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Burton Mere Wetlands facts for kids

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Burton Mere Wetlands - Geograph 3255167
View towards the reception hide

Burton Mere Wetlands is a nature reserve on the Dee Estuary straddling the border between Cheshire, England and Flintshire, Wales. It is run by the Royal Society for the Protection of Birds (RSPB) and incorporates the older Inner Marsh Farm reserve. It lies near the village of Burton, about 3 kilometres (1.9 mi) south of Neston. It has all been developed by the RSPB and includes a large area of mixed wetland habitats, bluebell woodlands, and arable fields all managed to attract wildlife.

The reserve is open from 9am until 9pm (or dusk if sooner) and the reception hide is open from 9:30am until 5pm. There is a charge for non-members of the RSPB.


View over Inner Marsh Farm in 2007

The site consisted of tidal mudflats until the late 19th century when it was reclaimed during the building of the Wrexham to Bidston railway line. The resulting land was used for grazing and duck shooting and was later used for arable farming.

The RSPB bought land for the original Inner Marsh Farm reserve in 1986 and the reserve opened in June 1992. Three shallow, freshwater pools were created as well as a footpath leading to a hide overlooking the pools. Because of restrictions from the local council, the RSPB did not publicise the reserve and access was originally for members only. The reserve was closed on Tuesdays for essential maintenance. There was a small car park at the end of an untarmacked road, signposted for Burton Point Farm, off Station Road.

The reserve was enlarged by the purchase of land at Burton Marsh Farm in 2006 and Burton Mere Fisheries in 2008. New wetland areas were created along with additional visitor facilities including a reception hide, toilet block and a new entrance and car park. The reserve was renamed Burton Mere Wetlands in September 2011 when the new section was officially opened by the television presenter and naturalist Iolo Williams. Further paths and screens including a path linking the old and new sections of the reserve were opened in April 2014.


Birds include a variety of waders through the winter and migration seasons including significant numbers of black-tailed godwit, spotted redshank, greenshank and ruff. Winter also brings many ducks including pintail, shoveller, teal and wigeon, as well as small numbers of Bewick's swan and whooper swan. Birds of prey can be seen over the marsh, from the reserve or from nearby Denhall Lane; these include short-eared owl, hen harrier, marsh harrier, merlin, kestrel and peregrine falcon.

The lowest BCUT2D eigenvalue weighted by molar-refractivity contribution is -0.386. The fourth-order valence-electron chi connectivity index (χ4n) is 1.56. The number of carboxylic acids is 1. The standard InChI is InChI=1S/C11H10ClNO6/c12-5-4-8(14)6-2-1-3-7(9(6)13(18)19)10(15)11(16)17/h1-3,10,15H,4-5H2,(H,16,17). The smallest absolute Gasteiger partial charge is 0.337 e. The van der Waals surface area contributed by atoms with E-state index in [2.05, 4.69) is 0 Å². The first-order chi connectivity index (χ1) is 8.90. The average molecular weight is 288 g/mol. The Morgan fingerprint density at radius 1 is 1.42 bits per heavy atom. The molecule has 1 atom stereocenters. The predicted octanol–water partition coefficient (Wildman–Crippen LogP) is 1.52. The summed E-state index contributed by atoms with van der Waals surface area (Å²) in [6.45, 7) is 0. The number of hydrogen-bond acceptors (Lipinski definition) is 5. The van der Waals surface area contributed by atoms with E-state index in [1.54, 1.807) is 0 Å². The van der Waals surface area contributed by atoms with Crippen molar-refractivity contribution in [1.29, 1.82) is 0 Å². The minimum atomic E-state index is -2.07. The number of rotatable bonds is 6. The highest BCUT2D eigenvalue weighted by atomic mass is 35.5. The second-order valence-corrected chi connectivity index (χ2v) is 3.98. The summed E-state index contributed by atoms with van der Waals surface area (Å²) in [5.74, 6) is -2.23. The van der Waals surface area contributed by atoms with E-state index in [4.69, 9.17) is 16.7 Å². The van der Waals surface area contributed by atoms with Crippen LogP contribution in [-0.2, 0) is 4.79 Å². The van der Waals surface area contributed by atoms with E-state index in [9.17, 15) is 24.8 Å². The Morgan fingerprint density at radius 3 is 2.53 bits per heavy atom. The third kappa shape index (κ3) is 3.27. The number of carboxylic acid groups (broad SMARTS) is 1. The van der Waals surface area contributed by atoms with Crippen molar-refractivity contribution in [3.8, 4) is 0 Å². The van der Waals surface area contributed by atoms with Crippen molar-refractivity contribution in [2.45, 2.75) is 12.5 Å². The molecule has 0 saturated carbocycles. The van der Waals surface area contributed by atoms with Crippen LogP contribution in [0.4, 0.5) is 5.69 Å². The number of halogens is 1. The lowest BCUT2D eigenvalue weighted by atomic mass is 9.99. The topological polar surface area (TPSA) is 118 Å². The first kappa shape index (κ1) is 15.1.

Breeding birds include good numbers of nationally declining waders such as lapwing and redshank. Avocet also breed on the new pools. Yellow wagtail, skylark, sedge warbler, reed warbler, lesser whitethroat, grasshopper warbler and reed bunting all occur. A colony of little egrets and grey herons breeds in a nearby wood. Western cattle egret bred after an influx in 2017, and nesting attempts by great egret and Eurasian spoonbill were observed in subsequent years. Ten pairs of Mediterranean gulls nested on the reserve in summer 2019.

Mammals on the reserve include harvest mouse, water vole and European hare. Daubenton's bats feed over the wetlands. Insects include the wall brown butterfly and the red-eyed damselfly.

The pools on the reserve are surrounded by reedmace, sea club-rush, grey club-rush, soft rush and hard rush. Areas of damp grassland contain marsh foxtail, floating sweet-grass, creeping bent and soft rush. Wild flowers include marsh marigold and fleabane. Whilst wild orchids such as southern marsh orchid can be found in abundance, bee orchids are also present.

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